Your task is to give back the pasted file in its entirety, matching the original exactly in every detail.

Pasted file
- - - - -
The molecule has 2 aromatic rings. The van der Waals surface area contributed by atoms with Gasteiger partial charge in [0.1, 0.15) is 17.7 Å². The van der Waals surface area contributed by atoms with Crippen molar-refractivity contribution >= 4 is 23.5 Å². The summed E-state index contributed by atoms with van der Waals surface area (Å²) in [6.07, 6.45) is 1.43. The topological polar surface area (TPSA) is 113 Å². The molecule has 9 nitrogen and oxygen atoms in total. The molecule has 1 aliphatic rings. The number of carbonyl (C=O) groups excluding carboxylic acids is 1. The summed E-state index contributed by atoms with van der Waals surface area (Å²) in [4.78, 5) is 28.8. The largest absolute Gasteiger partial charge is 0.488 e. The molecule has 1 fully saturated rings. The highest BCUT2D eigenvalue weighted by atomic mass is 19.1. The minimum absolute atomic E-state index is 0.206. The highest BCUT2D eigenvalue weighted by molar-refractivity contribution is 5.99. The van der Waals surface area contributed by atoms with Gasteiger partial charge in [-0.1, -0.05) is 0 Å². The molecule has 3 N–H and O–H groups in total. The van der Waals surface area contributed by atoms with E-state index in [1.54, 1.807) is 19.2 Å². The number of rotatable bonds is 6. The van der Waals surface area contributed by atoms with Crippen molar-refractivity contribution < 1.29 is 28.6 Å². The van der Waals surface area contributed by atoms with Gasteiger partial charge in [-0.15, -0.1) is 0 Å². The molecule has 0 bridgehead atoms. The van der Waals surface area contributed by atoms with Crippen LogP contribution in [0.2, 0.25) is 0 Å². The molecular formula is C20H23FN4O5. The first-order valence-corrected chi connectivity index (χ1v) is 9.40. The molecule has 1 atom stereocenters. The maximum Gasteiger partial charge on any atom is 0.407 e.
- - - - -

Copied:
The molecule has 2 aromatic rings. The van der Waals surface area contributed by atoms with Gasteiger partial charge in [0.1, 0.15) is 17.7 Å². The van der Waals surface area contributed by atoms with Crippen molar-refractivity contribution >= 4 is 23.5 Å². The summed E-state index contributed by atoms with van der Waals surface area (Å²) in [6.07, 6.45) is 1.43. The topological polar surface area (TPSA) is 113 Å². The molecule has 9 nitrogen and oxygen atoms in total. The molecule has 1 aliphatic rings. The number of carbonyl (C=O) groups excluding carboxylic acids is 1. The summed E-state index contributed by atoms with van der Waals surface area (Å²) in [4.78, 5) is 28.8. The largest absolute Gasteiger partial charge is 0.488 e. The molecule has 1 fully saturated rings. The highest BCUT2D eigenvalue weighted by atomic mass is 19.1. The minimum absolute atomic E-state index is 0.206. The highest BCUT2D eigenvalue weighted by molar-refractivity contribution is 5.99. The van der Waals surface area contributed by atoms with Gasteiger partial charge in [-0.1, -0.05) is 0 Å². The molecule has 3 N–H and O–H groups in total. The van der Waals surface area contributed by atoms with E-state index in [1.54, 1.807) is 19.2 Å². The number of rotatable bonds is 6. The van der Waals surface area contributed by atoms with Crippen molar-refractivity contribution < 1.29 is 28.6 Å². The van der Waals surface area contributed by atoms with Gasteiger partial charge in [-0.15, -0.1) is 0 Å². The molecule has 0 bridgehead atoms. The van der Waals surface area contributed by atoms with Crippen LogP contribution in [0.2, 0.25) is 0 Å². The molecular formula is C20H23FN4O5. The first-order valence-corrected chi connectivity index (χ1v) is 9.40. The molecule has 1 atom stereocenters. The maximum Gasteiger partial charge on any atom is 0.407 e.